GMB has called for an "urgent" meeting with DHL/UK Mail over claims the operator fired couriers who refused to sign a new contract.

The union lashed out at the business last month after its members said they had been pressured into signing a new contract which would enforce a £2,000 pay cut, with the threat of losing their jobs if they refused to comply.

DHL/UK Mail responded by saying while it had cut its pay-per-drop rate on its parcel deliveries, increased volumes meant drivers would still be able to increase their income under the new terms.

A statement from GMB this morning (8 February) claimed 20 drivers have since lost their jobs after refusing to sign the new contract. The union said it had called for an urgent meeting with the operator over the "draconian" treatment of the drivers.

GMB national officer for transport and distribution Mick Rix said: “We have organised a number of meetings up and down the country with GMB members, and more than 200 drivers and others working for DHL/UK Mail have joined GMB.

“They have simply had enough of their appalling treatment by the company executives and depot managers.

“Many are talking about the possibility of taking action.

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“DHL/UK Mail need to have a serious rethink, they claim to be a socially responsible company, yet their draconian treatment of drivers demonstrates these are just words on a website.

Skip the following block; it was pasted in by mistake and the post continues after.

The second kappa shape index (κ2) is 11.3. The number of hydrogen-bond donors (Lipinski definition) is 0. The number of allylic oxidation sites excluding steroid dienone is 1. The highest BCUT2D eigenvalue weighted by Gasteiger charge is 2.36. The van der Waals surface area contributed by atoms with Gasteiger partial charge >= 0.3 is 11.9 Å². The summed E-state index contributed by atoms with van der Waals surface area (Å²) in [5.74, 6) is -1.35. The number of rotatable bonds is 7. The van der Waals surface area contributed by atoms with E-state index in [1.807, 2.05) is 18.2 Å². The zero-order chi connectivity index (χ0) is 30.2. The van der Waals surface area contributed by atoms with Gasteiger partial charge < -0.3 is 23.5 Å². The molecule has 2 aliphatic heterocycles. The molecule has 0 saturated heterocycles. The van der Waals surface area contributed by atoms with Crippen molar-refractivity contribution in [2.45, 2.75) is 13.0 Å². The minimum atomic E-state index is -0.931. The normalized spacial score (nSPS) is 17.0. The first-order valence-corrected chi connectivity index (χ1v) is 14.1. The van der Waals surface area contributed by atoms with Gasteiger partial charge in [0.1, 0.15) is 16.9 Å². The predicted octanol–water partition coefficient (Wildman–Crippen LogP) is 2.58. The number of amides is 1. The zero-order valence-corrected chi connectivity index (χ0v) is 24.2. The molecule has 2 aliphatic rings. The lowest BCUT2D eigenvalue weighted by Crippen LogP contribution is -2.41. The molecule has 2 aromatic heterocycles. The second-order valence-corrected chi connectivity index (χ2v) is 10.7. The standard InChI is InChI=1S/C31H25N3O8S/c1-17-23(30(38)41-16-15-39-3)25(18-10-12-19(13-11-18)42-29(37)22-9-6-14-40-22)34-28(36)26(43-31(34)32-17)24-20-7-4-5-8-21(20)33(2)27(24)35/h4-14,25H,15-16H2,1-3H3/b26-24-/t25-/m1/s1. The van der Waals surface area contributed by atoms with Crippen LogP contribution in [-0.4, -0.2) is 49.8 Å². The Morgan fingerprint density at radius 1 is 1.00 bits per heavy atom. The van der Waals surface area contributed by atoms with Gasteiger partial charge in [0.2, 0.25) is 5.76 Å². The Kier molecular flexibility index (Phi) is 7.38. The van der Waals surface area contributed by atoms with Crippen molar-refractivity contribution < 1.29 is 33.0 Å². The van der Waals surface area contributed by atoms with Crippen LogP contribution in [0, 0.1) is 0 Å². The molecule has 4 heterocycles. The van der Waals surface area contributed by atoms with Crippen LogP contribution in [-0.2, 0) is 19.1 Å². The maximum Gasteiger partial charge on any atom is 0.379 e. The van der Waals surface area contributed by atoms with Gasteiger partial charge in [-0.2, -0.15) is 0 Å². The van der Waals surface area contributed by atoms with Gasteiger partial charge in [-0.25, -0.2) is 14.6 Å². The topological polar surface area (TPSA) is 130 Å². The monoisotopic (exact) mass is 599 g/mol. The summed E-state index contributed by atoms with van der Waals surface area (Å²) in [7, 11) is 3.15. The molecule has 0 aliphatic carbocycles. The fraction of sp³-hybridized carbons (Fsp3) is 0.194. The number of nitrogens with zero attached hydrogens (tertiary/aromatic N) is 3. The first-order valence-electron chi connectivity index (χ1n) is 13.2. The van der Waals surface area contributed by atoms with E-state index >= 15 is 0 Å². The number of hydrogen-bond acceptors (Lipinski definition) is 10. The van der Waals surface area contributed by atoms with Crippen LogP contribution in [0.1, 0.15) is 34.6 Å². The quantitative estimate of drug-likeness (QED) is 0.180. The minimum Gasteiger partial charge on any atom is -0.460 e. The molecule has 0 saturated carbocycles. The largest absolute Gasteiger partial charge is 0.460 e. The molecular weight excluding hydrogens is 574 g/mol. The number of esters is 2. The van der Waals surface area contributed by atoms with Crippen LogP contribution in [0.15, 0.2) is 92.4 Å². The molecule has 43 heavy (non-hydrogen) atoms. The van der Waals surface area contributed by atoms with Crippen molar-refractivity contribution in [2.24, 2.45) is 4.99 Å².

“We have written to DHL/UK Mail demanding an urgent meeting."

UK Mail has seen steady volume growth since it was bought by Deutsche Post DHL in 2016. Earlier this year it made three new senior appointments and last year opened three new sites to accommodate growing business.

The operator said it had no choice but to cut drivers' pay per drop if it wanted to remain competitive, in light of the enhanced volumes moving through its network.

A spokesman for UK Mail said: "Due to the booming e-commerce business and the significant increase of parcel volumes handled by UK Mail, we review the earnings of our self-employed drivers on a regular basis. This is essential to ensure we are able to offer our customers the competitive prices they demand.

"While we are confident that due to the increase in volumes our couriers are carrying, they will continue to see their average earnings increase, a small number of drivers have opted not to renew their contracts under the new terms."

He added: “For DHL globally, cooperating with independent, self-employed subcontractors is common practice, built on long-term collaborative partnerships. I

"In line with our corporate values, we operate with integrity and comply with all local market legislation. UK Mail is no exception - the company enjoys long-standing relationships with its body of self-employed last mile delivery couriers and strives for fair compensation based on payment per delivery stop."